From The Cellar: New Glarus Unplugged Enigma

In Cellared Beer Reviews by The Guys


New Glarus says:

“A complex and intriguing original. The mystery began with wild yeast spontaneously fermenting a rich treasure of malted barley and cherries. Unlined Oak casks breathe deep vanilla hues and chords of smoke into this sour brown ale. Our Master Brewer has forged a smooth garnet tapestry that defies description. Wander off the beaten path.”

New Glarus Unplugged Enigma
Fruit Beer, 5.5% ABV

Sayeth the Guys:

FRESH

Karl: Over recent beers at Sheffield’s, I noted the following:  “Some brewers brew heavy, some brewers brew light.”  We were talking about Dark Horse, who I would say is a Heavy Brewery, and then I brought up New Glarus as an example of a Light Brewery.  Everything they do has a specific lightness to it, a lack of heft, an airy quality.  Even their stout is light-bodied.  Well, there’s an exception to every rule, and New Glarus’ Enigma comes closest to being that exception.

While certainly no Russian Imperial in body, the Enigma is the heaviest NG I’ve stumbled across yet.  It’s deliciously tangy and sour – even slightly apple-esque – without overdoing it into the extreme-pucker range, and the sparkliest sour brown ale I can recall.  It’s complex, rich and bright and another winner from New Glarus.

I know it seems like we drool all over everything that NG touches, influences, looks at and thinks about.  I swear I’m going to pick up a 6’er of Stone Soup or something that never blew my mind just to offset all the NG love around here one of these days.  Until then though…yeah, Enigma is another of the greats.  Get it.

Ryan: Yeah, maybe we do drool over a lot of what New Glarus does but I’ll be damned if they don’t consistently hit the nail on the head with their Unplugged series.  I’m not going to lie, I have never really been blown away by their year-round and seasonal offerings.  But the Unplugged beers are simply in a class by themselves.  And, yes, this offering is no exception.

Engima pours dark, nearly mahogany in color, but somewhat translucent with purple hues along the edges.  The smell is a blend of cherries, vanilla and some subtle tartness.   Cherries dominate the forefront of this beer followed by the vanilla and a touch of smokiness.  The tartness follows in the back-half.  It’s sparkling and crisp and dances across your palate.  No, wait, it break dances across your palate.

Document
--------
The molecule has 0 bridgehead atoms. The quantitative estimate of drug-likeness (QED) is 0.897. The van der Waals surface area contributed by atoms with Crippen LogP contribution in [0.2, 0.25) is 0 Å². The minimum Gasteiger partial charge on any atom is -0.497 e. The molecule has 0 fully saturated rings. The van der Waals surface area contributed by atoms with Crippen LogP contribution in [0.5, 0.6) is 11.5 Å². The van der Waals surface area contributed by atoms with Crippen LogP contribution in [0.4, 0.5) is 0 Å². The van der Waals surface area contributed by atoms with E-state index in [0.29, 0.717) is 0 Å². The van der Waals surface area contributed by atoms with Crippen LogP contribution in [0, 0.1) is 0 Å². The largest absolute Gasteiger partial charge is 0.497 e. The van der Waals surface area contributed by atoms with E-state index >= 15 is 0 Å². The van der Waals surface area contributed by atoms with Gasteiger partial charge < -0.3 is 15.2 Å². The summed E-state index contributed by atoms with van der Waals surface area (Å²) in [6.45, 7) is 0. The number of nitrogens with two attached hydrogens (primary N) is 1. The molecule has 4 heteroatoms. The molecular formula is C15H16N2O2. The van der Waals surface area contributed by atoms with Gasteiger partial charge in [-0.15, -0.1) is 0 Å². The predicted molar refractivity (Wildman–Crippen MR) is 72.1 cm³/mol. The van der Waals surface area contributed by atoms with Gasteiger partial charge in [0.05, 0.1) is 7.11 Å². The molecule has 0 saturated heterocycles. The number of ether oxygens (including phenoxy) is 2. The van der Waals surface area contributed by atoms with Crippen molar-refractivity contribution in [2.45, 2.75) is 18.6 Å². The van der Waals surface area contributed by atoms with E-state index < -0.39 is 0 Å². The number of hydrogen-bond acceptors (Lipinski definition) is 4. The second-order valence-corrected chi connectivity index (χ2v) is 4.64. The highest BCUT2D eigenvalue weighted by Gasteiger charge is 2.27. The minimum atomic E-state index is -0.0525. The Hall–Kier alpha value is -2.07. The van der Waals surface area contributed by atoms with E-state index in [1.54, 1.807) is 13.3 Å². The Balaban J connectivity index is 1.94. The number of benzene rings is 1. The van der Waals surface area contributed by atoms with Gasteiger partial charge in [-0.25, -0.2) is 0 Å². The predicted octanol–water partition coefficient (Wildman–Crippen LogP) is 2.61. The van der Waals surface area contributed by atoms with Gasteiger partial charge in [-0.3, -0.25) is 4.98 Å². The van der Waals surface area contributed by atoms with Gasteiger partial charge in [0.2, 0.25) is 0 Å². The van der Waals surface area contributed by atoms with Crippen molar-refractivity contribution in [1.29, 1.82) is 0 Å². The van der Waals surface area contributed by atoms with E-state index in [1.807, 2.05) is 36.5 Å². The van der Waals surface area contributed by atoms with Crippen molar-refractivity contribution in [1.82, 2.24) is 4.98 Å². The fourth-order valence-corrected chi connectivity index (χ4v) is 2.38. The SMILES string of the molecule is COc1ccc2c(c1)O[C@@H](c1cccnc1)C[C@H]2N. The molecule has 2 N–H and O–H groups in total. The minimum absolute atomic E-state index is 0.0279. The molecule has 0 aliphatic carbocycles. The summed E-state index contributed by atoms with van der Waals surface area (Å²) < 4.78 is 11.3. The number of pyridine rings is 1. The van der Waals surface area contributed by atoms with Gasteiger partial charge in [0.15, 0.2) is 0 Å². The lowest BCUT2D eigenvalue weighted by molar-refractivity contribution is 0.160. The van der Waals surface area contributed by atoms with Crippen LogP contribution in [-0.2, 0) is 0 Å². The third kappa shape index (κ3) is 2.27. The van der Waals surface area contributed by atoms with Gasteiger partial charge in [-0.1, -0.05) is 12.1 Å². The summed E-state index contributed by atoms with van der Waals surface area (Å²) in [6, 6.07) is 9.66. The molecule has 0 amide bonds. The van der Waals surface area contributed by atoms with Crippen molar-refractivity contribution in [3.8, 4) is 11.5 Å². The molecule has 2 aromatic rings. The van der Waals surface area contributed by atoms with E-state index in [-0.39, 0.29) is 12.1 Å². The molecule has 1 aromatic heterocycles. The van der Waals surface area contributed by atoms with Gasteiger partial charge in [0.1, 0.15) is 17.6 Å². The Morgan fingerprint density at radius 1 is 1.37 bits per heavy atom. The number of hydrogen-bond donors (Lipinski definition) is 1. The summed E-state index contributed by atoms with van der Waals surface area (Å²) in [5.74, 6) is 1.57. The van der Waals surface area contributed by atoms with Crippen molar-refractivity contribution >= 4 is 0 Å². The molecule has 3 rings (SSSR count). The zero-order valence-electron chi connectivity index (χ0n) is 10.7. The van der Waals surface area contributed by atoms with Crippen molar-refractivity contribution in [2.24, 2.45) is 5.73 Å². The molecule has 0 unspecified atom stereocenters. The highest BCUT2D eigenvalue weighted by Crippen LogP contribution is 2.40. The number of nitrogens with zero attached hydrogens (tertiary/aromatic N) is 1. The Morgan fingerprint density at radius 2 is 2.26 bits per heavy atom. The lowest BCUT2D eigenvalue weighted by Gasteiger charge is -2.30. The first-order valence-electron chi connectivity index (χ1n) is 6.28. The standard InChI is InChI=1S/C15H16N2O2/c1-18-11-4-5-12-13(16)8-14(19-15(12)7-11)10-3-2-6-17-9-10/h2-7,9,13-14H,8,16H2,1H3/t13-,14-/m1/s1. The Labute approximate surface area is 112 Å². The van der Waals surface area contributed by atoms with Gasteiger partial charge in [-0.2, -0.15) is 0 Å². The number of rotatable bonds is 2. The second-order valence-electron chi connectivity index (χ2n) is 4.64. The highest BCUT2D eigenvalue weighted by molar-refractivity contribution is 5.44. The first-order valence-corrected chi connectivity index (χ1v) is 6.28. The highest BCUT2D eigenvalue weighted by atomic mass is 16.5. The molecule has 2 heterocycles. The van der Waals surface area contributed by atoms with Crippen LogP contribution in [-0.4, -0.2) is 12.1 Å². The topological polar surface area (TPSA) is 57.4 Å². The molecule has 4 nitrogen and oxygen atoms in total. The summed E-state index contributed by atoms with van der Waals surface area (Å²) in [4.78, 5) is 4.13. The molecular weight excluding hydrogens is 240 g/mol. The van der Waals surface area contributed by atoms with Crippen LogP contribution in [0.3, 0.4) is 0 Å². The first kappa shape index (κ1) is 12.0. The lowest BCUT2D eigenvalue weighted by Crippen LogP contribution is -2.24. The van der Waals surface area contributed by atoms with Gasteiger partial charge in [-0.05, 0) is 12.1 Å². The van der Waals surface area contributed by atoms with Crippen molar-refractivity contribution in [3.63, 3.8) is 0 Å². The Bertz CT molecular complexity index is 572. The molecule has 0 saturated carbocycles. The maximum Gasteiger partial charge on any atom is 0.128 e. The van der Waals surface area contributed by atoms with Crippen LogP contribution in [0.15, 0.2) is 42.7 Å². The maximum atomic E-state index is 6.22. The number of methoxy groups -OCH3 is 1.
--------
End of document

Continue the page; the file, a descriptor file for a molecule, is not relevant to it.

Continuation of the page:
This is a real winner from New Glarus and another outstanding Unplugged offering.  It’s tart, but not too tart, and the vanilla and smoke make it more than a one note beer.  If you look hard enough you can still find this.  Do it.  Get it.  Drink it.

1 YEAR

KARL: The original Enigma was a fun one – I was just easing into being literate on sour beers, and this one was sour, tart and complex at the outset. After a year of age, the Enigma has graduated to “funky.” Smelling of Cherry Cola with a hint of vinegar, the taste was just a touch sour but nothing like the previous year’s. Tasting of apple cider spiked with cider vinegar, this aging experiment was a bust. Sometimes you win, sometimes you lose. It was worth a shot, tho – because now we know.

ANDREW: While Karl wasn’t a huge fan of the aged Enigma, I, on the other hand, loved it. It might have something to do with the fact that I didn’t try a fresh Enigma, but I really liked what the beer had become.

The nose was full of cherries, vanilla and an oaky nuttiness. The flavor profile was complex as hell, tons of sour dark fruits at the onset, then quickly giving way to vanilla and oak. The strong vanilla on the back end of this beer reminded me of crepes, oddly enough. Good beer – wish I could try it fresh, though.

RYAN: I am with Andrew on this one. I really enjoyed the Enigma. Sure, it had faded a bit with that year in the cellar but – frankly – I think it faded in to a very smooth and drinkable sour.

The elements of wood, cherry and vanilla in the nose reminded me of a Yankee Candle. This one, perhaps.

I did pick up the hint of vinegar that Karl noted as well as some general tartness with a pop of vanilla in the finish; which was rather dry. The tartness wasn’t puckering but it was still present and accounted for. While I didn’t take a lot of notes on this beer I think my last sentence sums it up nicely:

“This beer has reached awesome. If you have it, drink it.”

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Written by many, compiled by one, this is a collaborative post with contributions from at least two writers at Guys Drinking Beer.